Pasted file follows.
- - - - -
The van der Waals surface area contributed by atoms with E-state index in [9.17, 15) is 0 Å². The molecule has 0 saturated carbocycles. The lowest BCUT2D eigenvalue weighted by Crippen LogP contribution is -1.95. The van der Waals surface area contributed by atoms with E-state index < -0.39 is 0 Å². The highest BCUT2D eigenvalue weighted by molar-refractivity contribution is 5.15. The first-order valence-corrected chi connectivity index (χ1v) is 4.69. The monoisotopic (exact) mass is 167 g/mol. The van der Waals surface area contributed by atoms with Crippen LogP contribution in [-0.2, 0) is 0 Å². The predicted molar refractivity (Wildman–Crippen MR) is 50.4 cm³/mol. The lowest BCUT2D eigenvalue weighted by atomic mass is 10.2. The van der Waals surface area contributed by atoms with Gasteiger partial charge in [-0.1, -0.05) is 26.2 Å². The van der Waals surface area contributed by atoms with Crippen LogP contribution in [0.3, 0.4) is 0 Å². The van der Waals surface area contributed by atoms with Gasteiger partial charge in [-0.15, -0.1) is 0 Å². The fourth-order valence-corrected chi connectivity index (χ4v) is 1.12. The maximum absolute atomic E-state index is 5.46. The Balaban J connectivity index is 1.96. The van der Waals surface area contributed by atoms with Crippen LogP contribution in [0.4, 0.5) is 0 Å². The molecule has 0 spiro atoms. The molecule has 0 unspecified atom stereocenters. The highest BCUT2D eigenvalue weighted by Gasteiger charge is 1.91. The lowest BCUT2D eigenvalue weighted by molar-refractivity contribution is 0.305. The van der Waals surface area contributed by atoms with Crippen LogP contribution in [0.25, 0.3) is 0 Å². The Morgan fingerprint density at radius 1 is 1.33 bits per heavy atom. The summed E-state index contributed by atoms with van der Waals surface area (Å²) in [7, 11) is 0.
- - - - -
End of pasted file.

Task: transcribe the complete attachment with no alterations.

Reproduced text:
The van der Waals surface area contributed by atoms with E-state index in [9.17, 15) is 0 Å². The molecule has 0 saturated carbocycles. The lowest BCUT2D eigenvalue weighted by Crippen LogP contribution is -1.95. The van der Waals surface area contributed by atoms with E-state index < -0.39 is 0 Å². The highest BCUT2D eigenvalue weighted by molar-refractivity contribution is 5.15. The first-order valence-corrected chi connectivity index (χ1v) is 4.69. The monoisotopic (exact) mass is 167 g/mol. The van der Waals surface area contributed by atoms with Crippen LogP contribution in [-0.2, 0) is 0 Å². The predicted molar refractivity (Wildman–Crippen MR) is 50.4 cm³/mol. The lowest BCUT2D eigenvalue weighted by atomic mass is 10.2. The van der Waals surface area contributed by atoms with Gasteiger partial charge in [-0.1, -0.05) is 26.2 Å². The van der Waals surface area contributed by atoms with Crippen LogP contribution in [0.3, 0.4) is 0 Å². The van der Waals surface area contributed by atoms with Gasteiger partial charge in [-0.15, -0.1) is 0 Å². The fourth-order valence-corrected chi connectivity index (χ4v) is 1.12. The maximum absolute atomic E-state index is 5.46. The Balaban J connectivity index is 1.96. The van der Waals surface area contributed by atoms with Crippen LogP contribution in [0.4, 0.5) is 0 Å². The molecule has 0 spiro atoms. The molecule has 0 unspecified atom stereocenters. The highest BCUT2D eigenvalue weighted by Gasteiger charge is 1.91. The lowest BCUT2D eigenvalue weighted by molar-refractivity contribution is 0.305. The van der Waals surface area contributed by atoms with Crippen LogP contribution in [0.25, 0.3) is 0 Å². The Morgan fingerprint density at radius 1 is 1.33 bits per heavy atom. The summed E-state index contributed by atoms with van der Waals surface area (Å²) in [7, 11) is 0.